A few months later, a guy involved with a group of Dutch anarchists called the Provo sent him a larger version of the photograph. Jim used this to produce the high-contrast image that gained iconic status.

Upon Che Guevara’s death, Jim reprinted originals of his oil-paint poster using a light-box and sent it to left-wing political activists across Europe. He wanted the image to “breed like rabbits” so he removed his name from it and built an “F” into Che’s tunic so people would know he was the artist.

Jim’s version of the image arrived at a time when many countries were in flux. Old institutions and norms were being stripped away as the 68ers protested everything from the Vietnam War to women’s liberation and civil rights. Che’s death at the hands of the CIA was met with protests around the world and coincided with the Prague Spring and May 1968.

Jim’s motivation for creating the image stemmed mainly from his admiration for Che’s politics, but he also had vivid memories of having met the Argentinian-born revolutionary in a bar in Kilkee, Co. Clare as a teenager. Che — whose full surname was Guevara-Lynch — was taking some time to explore his Irish ancestry during a stop-over on a flight to Moscow. Jim was working in the bar and was just 16 or 17. He described Che as immensely charming, funny, roguish and proud of being Irish.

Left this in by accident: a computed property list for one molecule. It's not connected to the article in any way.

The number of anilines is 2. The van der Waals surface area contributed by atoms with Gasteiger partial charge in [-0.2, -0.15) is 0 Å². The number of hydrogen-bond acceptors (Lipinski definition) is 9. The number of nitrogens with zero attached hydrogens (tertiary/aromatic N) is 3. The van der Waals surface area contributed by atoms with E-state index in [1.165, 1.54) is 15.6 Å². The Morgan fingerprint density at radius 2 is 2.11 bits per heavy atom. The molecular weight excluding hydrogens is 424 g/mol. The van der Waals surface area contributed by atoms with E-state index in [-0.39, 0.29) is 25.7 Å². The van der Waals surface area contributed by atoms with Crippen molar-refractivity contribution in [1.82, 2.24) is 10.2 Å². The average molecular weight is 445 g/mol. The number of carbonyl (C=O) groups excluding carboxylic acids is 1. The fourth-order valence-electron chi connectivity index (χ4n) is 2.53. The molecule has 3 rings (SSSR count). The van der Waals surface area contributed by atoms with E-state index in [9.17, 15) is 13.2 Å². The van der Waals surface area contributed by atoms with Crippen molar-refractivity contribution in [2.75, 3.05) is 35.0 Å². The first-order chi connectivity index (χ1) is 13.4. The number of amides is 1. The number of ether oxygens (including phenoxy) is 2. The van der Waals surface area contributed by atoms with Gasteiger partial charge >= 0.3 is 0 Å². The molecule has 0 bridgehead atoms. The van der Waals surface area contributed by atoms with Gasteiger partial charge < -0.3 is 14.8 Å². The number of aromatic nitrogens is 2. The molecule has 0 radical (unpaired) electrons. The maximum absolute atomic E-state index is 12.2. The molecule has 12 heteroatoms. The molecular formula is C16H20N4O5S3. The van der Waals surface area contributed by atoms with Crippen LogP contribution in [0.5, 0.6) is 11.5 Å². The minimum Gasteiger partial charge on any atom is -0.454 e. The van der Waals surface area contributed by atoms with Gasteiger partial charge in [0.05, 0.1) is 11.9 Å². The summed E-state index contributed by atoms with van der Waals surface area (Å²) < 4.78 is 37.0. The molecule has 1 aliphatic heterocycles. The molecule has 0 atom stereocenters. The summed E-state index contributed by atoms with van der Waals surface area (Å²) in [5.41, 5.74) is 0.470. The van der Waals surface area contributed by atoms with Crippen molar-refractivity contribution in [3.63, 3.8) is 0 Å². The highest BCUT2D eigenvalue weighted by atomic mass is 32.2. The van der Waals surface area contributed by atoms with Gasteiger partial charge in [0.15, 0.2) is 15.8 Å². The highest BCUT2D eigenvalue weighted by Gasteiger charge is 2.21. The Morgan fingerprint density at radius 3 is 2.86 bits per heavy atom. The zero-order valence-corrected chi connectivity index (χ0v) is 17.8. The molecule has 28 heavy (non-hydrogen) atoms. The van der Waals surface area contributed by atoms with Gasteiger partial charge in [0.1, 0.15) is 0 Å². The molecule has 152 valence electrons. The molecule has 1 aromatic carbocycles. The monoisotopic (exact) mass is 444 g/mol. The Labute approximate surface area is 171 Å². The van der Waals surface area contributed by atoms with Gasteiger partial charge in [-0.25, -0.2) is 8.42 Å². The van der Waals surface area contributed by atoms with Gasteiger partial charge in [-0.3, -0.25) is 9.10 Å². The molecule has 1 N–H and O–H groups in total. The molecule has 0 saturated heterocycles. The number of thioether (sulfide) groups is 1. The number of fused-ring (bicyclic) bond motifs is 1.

Copyright and Originality

It’s only recently that Jim has been acknowledged for creating the black and red graphic. Trisha Ziff curated a touring exhibition of the iconography of Che back in 2004 and attributed the graphic to him, as has the Whitney Museum of American Art.

Jim made his image copyright free because he wanted it to be used and reproduced as much as possible, as did Korda, who never received any royalties for his photograph because Cuba didn’t recognise the Bern Convention on intellectual property rights.

There have, however, been a number of disputes about the ownership of the image and its corresponding royalties. When Jim’s graphic first became popular in Europe, the Irish artist claims Feltrinelli threatened him over the phone with the “bullet or the law” for copyright infringement. Jim said he’d take the bullet as he couldn’t afford a lawyer. Feltrinelli seemed to find the response hilarious and never bothered Jim again.